Treasure 12: Clara Palmer-Morewood’s Recipe Book

The Record Office has many household recipe books (or receipt books as they were known), dating back to the 17th Century.  Our twelfth treasure is the 1830s recipe book of Clara Palmer-Morewood of Alfreton Hall.

Recipe books of this time combine cookery recipes with medicinal and veterinary cures as well as beauty treatments.  Clara’s is a great example, with recipes for fashionable foreign dishes such as ‘fromage fondue’, ‘petty shoes’ (petit choux!) and ‘Spanish fritters’, but also ‘a cure for dogs who are troubled with the snort’, lip salve and a recipe to wash chintz amongst other delights.

Many of Clara’s recipes have been contributed by friends and relations, whose names are given beside each recipe, so the book also gives an insight into Clara’s social circle.  You can see a full list of recipes and their contributors on our online catalogue here, or read some of Becky’s transcriptions of the recipes for rabbit soup, lobster curry, sponge cake, gingerbread, pancakes, ginger beer, mince pies, and biscuit puddings on this blog.

What really makes Clara’s book a treasure, though, is that it has a recipe for Bakewell Pudding dated 1837.  It is a really delicious and easy recipe, which I’ve now made several times!  Legend has it that this local speciality was invented by accident in the 1860s.  Clara’s book shows that this local legend can’t be completely true – and Ivan Day’s excellent research into this question has revealed some even earlier Bakewell Pudding recipes.

D7555/1 Clara Palmer-Morewood recipe book, Alfreton Hall

If you’d like to make the pudding yourself, here’s how to do it:

Line a 7 inch (18cm) metal pie dish with puff pastry.  Spread a couple of tablespoons of jam over the bottom and scatter over some candied orange peel, if you like it, and flaked almonds to taste (about 50g).  As an alternative to jam you can use dried cherries or raisins, finely chopped.  Cherries are better as they are a bit more tart.

In a bowl put 4 egg yolks, 1 egg white, 4 oz (100g) melted better, cooled, and 4 oz (100g) sugar.  Beat for a couple of minutes with an electric whisk until fluffy, pour into the pie dish and bake in the middle of the oven at 180 degrees centigrade (gas mark 5) for 30-35 minutes.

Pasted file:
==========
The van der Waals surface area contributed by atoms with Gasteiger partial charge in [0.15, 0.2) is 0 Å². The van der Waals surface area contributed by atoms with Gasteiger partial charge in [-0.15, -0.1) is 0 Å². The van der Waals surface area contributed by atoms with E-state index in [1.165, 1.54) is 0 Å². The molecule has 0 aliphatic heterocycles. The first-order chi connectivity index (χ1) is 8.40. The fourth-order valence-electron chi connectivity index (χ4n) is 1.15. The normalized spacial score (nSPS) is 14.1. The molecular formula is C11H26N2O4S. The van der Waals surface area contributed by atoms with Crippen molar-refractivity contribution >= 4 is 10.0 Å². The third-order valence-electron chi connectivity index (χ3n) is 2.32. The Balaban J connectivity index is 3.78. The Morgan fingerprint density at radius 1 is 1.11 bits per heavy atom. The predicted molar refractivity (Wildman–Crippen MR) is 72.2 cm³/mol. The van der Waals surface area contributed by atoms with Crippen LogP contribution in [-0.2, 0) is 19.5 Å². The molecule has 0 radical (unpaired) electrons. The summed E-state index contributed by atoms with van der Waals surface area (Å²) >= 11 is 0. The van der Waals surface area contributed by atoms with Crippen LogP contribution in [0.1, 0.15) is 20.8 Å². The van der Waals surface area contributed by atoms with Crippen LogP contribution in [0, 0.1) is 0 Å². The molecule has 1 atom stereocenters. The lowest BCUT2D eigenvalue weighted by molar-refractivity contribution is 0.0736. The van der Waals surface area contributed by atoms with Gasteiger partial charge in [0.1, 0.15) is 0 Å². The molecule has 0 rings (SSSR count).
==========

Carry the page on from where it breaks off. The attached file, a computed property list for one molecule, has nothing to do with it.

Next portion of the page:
If you give it a try, do leave a comment to let us know whether you enjoyed it!

Who watches the watchmen?

Here’s some more evidence of how useful we have been finding our volunteers. Our volunteer Mavis recently wrote a fuller description of a volume in the archives that had previously been described in only three words: “Belper Watchman’s Journal”.  The full description, courtesy of Mavis, can be read on the catalogue, under reference D5917.

The first thing that had to change was the word watchman, which should have been watchmen.  There was not one of them, but a whole team, charged with keeping good order in the town overnight, and maintaining a record of the people they encountered as they patrolled the streets.  It had been a legal requirement to employ watchmen since 1233, but these records date from the 1840s, and the men were not, so far as I can tell, employed by the state.  (Please correct me if I’m wrong! I won’t mind.)  Instead, their wages were paid by textile giants the Strutt company, which owned such a high proportion of the property in Belper.  Among their principal duties was the checking of gas for street lighting and water levels.  This was not what I had been expecting to be told, so in curiosity I checked the catalogue for our Strutt collections and realised that there was a whole series of similar records which we received separately from D5917 (reference D6948/11).  The volume that Mavis had described was a sort of long-lost brother to the others.

An article of 1835, published in The Mirror of Literature, Amusement, and Instruction, Volumes 25-26 (J. Limbird, 1835), gives a detailed description of the system devised by William Strutt to ensure diligence among the watchmen employed by the company.  The article states that the system had been emulated in Derby, and credits it with halving the number of watchmen required in that town, from twenty to ten.  The men walked separate rounds from 11pm to 5am.  Rather than carrying out the traditional watchman’s function of calling the hour, they were instructed to proceed silently and to use their lanterns “on urgent occasions” only.  In addition, the men’s routes and timings were periodically changed, with a combined effect of making it harder to predict the arrival of the watchman, who should therefore be better placed to detect bad behaviour.  The article continues: